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Lessons from the OneLogin Breach

by   |   06.08.17, 2:05 PM

Research has shown that people with the GG genotype are able to quickly learn from their mistakes. We are starting the “Cybersecurity GG Genotype” blog series where we will analyze breaches and provide prescriptive guidelines on how to avoid becoming a victim.

On May 31st, OneLogin reported an attack on their AWS cloud infrastructure. In this blog, we have analyzed the incident based on the statements provided by OneLogin and suggested best practices to avoid these issues.

Statement#1: “Our review has shown that a threat actor obtained access to a set of AWS keys ...”

Let us begin with some background information on Amazon Web Services (AWS) keys - what are they and why do they matter? AWS keys are associated with an AWS IAM account and are generated as a pair - AWS access key and AWS secret key. Conceptually, the AWS access key is similar to a username and the AWS secret key is similar to a password. In this specific instance, the attacker acquired the pair which implies that he or she can now perform actions permitted for that account.

The question that arises is how the attacker may have acquired these credentials. The OneLogin blog is light on details but we can assume that one of the following two things happened:

  1. The attacker exploited a vulnerability which exposed the keys: In all likelihood, the vulnerability was not a zero-day vulnerability; otherwise we would have observed mass exploitation by now. Keeping up with vulnerability patching can be difficult, especially for large organizations with lots of systems. They need a way to be able to identify systems with critical vulnerabilities and prioritize patching. For example, if there is an OpenSSL vulnerability, it is important to identify which systems are exposed to the internet and patch them on a priority basis. Unfortunately, determining which systems are exposed to the internet is not a trivial task in a dynamic cloud environment and requires advanced analytics.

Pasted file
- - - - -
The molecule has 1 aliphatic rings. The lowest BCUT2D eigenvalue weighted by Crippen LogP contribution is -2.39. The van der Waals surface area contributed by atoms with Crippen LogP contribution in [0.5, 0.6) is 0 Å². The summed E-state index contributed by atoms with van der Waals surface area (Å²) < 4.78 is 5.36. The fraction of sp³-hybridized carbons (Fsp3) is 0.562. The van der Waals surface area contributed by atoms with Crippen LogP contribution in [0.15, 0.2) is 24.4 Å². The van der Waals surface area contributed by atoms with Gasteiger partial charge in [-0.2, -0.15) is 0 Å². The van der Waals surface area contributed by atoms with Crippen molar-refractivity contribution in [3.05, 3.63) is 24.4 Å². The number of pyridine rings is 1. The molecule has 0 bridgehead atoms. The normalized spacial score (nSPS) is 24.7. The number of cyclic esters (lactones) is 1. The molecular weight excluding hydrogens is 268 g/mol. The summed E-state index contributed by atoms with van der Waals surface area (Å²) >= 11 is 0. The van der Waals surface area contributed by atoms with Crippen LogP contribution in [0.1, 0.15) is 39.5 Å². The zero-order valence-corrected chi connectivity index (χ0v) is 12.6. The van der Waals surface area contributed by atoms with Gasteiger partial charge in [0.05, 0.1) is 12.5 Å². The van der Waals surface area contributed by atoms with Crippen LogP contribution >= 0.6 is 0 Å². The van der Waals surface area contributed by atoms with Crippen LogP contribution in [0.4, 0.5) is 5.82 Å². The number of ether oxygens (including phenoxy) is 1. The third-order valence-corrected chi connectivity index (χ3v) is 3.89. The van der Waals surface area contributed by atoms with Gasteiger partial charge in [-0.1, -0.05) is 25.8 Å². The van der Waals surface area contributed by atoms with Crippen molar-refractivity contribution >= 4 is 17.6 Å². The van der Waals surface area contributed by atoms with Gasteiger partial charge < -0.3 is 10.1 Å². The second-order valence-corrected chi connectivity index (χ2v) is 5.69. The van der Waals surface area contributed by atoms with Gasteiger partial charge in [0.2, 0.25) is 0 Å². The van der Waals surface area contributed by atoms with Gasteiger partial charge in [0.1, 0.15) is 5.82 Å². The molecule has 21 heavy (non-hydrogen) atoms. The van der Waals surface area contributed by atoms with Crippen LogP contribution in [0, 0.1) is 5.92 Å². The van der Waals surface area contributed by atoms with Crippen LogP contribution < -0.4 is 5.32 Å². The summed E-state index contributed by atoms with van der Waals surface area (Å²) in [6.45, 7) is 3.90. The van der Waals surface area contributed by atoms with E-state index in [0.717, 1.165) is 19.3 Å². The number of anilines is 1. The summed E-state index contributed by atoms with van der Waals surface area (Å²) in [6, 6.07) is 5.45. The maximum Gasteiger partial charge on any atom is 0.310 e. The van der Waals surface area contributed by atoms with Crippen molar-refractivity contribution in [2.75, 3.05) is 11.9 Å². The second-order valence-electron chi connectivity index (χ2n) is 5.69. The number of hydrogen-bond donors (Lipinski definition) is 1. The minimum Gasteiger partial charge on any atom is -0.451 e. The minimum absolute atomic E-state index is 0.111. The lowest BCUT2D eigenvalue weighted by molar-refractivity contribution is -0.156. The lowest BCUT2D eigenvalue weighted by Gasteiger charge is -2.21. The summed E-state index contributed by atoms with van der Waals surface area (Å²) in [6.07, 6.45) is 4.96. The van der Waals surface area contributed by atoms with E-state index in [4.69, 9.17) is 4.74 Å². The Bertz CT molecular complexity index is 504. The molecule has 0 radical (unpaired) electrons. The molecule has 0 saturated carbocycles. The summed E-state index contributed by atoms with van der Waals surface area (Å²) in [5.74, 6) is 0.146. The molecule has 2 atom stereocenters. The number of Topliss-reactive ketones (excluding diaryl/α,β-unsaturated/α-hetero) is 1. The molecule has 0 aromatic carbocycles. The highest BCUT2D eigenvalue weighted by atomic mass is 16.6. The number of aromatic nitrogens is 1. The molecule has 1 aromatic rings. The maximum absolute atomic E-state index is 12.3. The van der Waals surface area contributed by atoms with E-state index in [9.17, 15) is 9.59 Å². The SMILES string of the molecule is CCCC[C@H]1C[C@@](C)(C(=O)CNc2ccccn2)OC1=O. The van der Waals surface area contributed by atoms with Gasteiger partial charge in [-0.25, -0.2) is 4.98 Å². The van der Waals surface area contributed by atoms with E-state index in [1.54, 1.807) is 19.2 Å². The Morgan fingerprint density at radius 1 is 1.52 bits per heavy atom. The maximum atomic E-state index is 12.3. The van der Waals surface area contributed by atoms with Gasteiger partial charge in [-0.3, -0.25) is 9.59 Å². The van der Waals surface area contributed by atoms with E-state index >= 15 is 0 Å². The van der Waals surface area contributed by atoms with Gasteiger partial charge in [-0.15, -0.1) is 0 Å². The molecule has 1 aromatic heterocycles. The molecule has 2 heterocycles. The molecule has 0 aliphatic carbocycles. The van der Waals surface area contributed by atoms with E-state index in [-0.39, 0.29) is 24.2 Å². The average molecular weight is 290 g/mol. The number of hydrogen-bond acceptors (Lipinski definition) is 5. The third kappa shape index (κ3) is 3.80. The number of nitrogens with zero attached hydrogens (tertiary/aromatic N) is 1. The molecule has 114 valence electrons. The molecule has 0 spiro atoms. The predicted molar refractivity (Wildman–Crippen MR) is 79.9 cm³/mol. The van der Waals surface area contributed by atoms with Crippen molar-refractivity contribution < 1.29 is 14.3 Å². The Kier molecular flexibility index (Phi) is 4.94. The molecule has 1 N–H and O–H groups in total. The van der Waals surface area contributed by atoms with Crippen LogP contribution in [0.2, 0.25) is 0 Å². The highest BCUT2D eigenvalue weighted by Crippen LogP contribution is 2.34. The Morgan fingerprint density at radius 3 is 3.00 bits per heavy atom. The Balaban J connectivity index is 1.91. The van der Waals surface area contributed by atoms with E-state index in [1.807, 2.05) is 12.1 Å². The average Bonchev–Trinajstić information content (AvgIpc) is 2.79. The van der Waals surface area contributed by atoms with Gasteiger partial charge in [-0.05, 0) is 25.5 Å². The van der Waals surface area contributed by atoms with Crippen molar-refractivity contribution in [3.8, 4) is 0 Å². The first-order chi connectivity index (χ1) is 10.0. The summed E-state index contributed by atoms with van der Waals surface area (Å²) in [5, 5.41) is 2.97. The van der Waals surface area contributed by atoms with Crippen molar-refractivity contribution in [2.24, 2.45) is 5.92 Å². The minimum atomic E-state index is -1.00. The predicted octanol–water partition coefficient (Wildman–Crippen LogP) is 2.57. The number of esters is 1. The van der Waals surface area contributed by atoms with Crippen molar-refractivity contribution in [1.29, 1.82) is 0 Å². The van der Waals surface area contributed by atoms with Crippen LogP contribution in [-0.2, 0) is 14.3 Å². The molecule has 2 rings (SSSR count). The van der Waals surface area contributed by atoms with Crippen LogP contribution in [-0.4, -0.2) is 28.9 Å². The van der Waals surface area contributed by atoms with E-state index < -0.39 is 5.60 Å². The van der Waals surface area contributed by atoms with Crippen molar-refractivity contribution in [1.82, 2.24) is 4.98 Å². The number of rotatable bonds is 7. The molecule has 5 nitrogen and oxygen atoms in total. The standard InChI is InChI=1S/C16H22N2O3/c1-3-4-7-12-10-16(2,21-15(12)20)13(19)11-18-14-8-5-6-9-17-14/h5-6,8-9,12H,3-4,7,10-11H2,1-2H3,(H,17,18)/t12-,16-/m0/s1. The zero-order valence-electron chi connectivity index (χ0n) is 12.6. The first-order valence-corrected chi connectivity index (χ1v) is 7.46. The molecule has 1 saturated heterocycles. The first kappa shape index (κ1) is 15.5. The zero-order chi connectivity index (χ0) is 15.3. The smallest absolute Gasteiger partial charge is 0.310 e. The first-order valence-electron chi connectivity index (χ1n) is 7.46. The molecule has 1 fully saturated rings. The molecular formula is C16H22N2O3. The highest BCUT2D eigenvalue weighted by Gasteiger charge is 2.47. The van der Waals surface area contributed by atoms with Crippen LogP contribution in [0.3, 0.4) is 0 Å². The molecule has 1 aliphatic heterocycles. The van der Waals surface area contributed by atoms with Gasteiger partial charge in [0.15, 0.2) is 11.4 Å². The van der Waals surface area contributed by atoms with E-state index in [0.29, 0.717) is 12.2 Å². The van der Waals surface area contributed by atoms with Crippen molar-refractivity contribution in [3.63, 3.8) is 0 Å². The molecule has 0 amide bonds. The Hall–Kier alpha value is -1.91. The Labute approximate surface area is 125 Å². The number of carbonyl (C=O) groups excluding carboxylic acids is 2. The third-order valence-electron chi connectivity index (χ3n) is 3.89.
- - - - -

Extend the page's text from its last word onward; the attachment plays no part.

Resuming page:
2. The attacker passively stumbled upon the keys: There are many ways in which sensitive data can be accidentally exposed and the RedLock Cloud Security Intelligence (CSI) team found dozens of such systems on the internet that were leaking credentials. Approximately 70% of the incidents involved systems management software such as Kubernetes and Jenkins, while the remaining 30% involved poorly configured applications. For instance, we found AWS key pairs in the debug header that was being sent by web servers. We also discovered public EBS volumes that have confidential data in them.

Lessons Learned

  • Invest in a tool that can help you prioritize the vulnerabilities that need to be fixed. Specifically, the tool should be able to identify systems that are exposed to the internet and have critical vulnerabilities, especially those with a CVE ID.
  • Audit your network and limit internet access to only those systems that require it.